Inflammation Blood Test Panel

Inflammation Panel

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This panel includes blood tests that are related to inflammation and certain diseases.  Blood tests included are: CRP high sensitivity, CPK, LDH, Ferritin, Homocysteine and ESR

This panel includes blood tests that are related to inflammation and certain diseases. Blood tests included are: CRP high sensitivity, CPK, LDH, Ferritin, Homocysteine and ESR

The Inflammation Blood Test Panel Includes:

C-Reactive Protein (CRP), High sensitivity

CRP is a substance produced by the liver that increases in the presence of inflammation in the body, including autoimmune conditions and other inflammatory conditions. This test helps to diagnose and monitor the activity of some inflammatory and infectious conditions—arterial damage results from white blood cell invasion and inflammation within the wall. The hs-CRP test, also known as the high-sensitivity CRP test, is a more sensitive version of the traditional CRP test and can detect lower levels of inflammation in the body, including high levels of CRP. It is a general marker for inflammation and infection, making it a useful tool in determining risk for chronic diseases such as heart disease and identifying the type of inflammation present in various health conditions. Your health care provider might order a C-reactive protein test to determine your risk of heart disease and the risk of a second heart attack based on the CRP results. The American Heart Association and U.S. Centers for Disease Control and Prevention have defined risk groups based on hs-CRP levels: Low risk: less than 1.0 mg/L, average risk: 1.0 to 3.0 mg/L; high risk: above 3.0 mg/L. Sleep apnea, rheumatoid arthritis, colon cancer, and inflammatory bowel disease can also raise hs-CRP levels in individuals with autoimmune conditions, increasing their risk of chronic diseases such as heart disease and inflammation.

CPK-Creatine Kinase (or Creatine Phosphokinase)

Creatine phosphokinase is an enzyme in the heart, brain, and skeletal muscle. It is tested by taking a blood sample. High CPK can indicate muscle destruction and inflammation, heart attacks, and central nervous system issues. 


Serum ferritin is a screening tool to detect iron deficiency. Serum ferritin values in the 200–2000 ng/mL range may be increased due to non-iron-related factors, including inflammation and obesity.


A high level of homocysteine in the blood (hyperhomocysteinemia) makes a person more prone to endothelial cell injury, leading to inflammation in the blood vessels, which may lead to plaque buildup inside blood vessels. Hyperhomocysteinemia is, therefore, a possible risk factor for coronary artery disease since it has been correlated with blood clots, heart attacks, and strokes.

Lactic Acid Dehydrogenase (LDH)

LDH is an enzyme, or catalyst, found in many body tissues involved in energy production. These include red blood cells, skeletal muscles, the heart, kidneys, brain, and lungs. LDH is most often measured to check for tissue damage. LDH is in many body tissues, especially the heart, liver, kidney, muscles, brain, blood cells, and lungs. An elevated level of LDH may be seen with: anemia, infections (such as infectious mononucleosis (mono), meningitis, encephalitis, and HIV), sepsis, intestinal and lung (pulmonary) infarction, kidney disease, liver disease, muscle injury, pancreatitis, cancers, and bone fractures.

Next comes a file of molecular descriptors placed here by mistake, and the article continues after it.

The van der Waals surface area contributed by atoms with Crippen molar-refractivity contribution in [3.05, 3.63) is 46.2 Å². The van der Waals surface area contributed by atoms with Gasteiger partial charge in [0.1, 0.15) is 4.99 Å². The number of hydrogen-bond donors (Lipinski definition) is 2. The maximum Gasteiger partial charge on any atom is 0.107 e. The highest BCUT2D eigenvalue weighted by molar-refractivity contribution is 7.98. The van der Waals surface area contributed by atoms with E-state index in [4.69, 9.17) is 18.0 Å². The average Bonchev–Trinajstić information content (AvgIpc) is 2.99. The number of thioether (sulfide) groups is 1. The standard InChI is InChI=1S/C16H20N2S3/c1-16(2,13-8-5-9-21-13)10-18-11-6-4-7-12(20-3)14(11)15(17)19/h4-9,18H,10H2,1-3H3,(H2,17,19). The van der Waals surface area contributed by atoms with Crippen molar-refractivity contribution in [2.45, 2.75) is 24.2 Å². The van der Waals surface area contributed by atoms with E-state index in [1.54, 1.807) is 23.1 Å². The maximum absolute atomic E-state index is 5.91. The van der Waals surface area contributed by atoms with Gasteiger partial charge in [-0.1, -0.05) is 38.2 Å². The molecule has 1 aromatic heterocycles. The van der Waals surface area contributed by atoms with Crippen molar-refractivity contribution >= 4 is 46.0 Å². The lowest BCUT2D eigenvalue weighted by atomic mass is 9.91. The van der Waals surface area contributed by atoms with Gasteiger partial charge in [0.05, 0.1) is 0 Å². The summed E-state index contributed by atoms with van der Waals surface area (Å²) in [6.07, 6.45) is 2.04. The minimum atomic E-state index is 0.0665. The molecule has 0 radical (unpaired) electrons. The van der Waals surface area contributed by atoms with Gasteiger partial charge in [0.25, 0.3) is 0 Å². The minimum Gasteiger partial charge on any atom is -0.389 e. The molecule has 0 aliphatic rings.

Erythrocyte Sedimentation Rate (by Westergren) (ESR)

ESR is the rate at which red blood cells sediment in a period of one hour. To perform the test, anticoagulated blood was traditionally placed in an upright test tube, known as a Westergren tube, and the rate at which the red blood cells fell was measured and reported in mm/h. The ESR is increased in inflammation, pregnancy, anemia, autoimmune disorders (such as rheumatoid arthritis and lupus), infections, kidney diseases, and cancers (such as lymphoma and multiple myeloma). The ESR is also a common indicator of inflammation in a blood test, and an increased rate may suggest the presence of a medical condition causing inflammation, such as polymyalgia rheumatica. It is important to note that an ESR test alone cannot diagnose a specific medical condition, but it can provide valuable information for further diagnosis and treatment. During the test, a small amount of blood will be collected from a vein in your arm using a small needle, which may cause a little sting or slight pain. This process usually takes less than five minutes. To take a sample of your blood, a health care provider places a needle into a vein in your arm, usually at the bend of the elbow. The blood sample goes to a lab for analysis. You can return to your usual activities right away.


What Lifestyle Factors Affect the Results of Blood Tests for Inflammation?

Lifestyle factors can indeed influence the outcome of a blood test for inflammation. Several aspects of one's lifestyle, such as diet, exercise, stress levels, sleep patterns, and family history, can impact inflammation levels in the body. For example, consuming a diet high in processed foods, sugar, and unhealthy fats can lead to chronic inflammation. In contrast, a diet rich in fruits, vegetables, whole grains, and omega-3 fatty acids can help reduce inflammation. If you have a family history of autoimmune disorders, it is important to consider inflammation testing to help differentiate potential diseases.